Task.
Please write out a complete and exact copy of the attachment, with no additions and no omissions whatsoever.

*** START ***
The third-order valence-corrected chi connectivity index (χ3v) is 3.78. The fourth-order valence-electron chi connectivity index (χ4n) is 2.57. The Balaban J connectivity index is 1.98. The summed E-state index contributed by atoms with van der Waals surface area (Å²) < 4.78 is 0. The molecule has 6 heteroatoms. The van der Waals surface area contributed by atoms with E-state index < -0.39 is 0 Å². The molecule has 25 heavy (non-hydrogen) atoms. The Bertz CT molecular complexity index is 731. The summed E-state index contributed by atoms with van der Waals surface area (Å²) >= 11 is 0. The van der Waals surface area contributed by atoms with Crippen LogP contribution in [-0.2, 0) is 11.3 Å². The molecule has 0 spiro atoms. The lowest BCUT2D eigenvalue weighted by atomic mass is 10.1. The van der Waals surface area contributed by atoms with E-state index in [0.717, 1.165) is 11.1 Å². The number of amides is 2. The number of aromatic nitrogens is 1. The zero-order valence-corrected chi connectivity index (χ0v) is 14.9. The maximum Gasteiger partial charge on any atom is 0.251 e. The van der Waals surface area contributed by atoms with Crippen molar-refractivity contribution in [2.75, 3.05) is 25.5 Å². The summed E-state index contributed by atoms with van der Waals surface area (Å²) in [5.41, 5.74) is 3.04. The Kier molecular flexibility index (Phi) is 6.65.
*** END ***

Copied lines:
The third-order valence-corrected chi connectivity index (χ3v) is 3.78. The fourth-order valence-electron chi connectivity index (χ4n) is 2.57. The Balaban J connectivity index is 1.98. The summed E-state index contributed by atoms with van der Waals surface area (Å²) < 4.78 is 0. The molecule has 6 heteroatoms. The van der Waals surface area contributed by atoms with E-state index < -0.39 is 0 Å². The molecule has 25 heavy (non-hydrogen) atoms. The Bertz CT molecular complexity index is 731. The summed E-state index contributed by atoms with van der Waals surface area (Å²) >= 11 is 0. The van der Waals surface area contributed by atoms with Crippen LogP contribution in [-0.2, 0) is 11.3 Å². The molecule has 0 spiro atoms. The lowest BCUT2D eigenvalue weighted by atomic mass is 10.1. The van der Waals surface area contributed by atoms with E-state index in [0.717, 1.165) is 11.1 Å². The number of amides is 2. The number of aromatic nitrogens is 1. The zero-order valence-corrected chi connectivity index (χ0v) is 14.9. The maximum Gasteiger partial charge on any atom is 0.251 e. The van der Waals surface area contributed by atoms with Crippen molar-refractivity contribution in [2.75, 3.05) is 25.5 Å². The summed E-state index contributed by atoms with van der Waals surface area (Å²) in [5.41, 5.74) is 3.04. The Kier molecular flexibility index (Phi) is 6.65.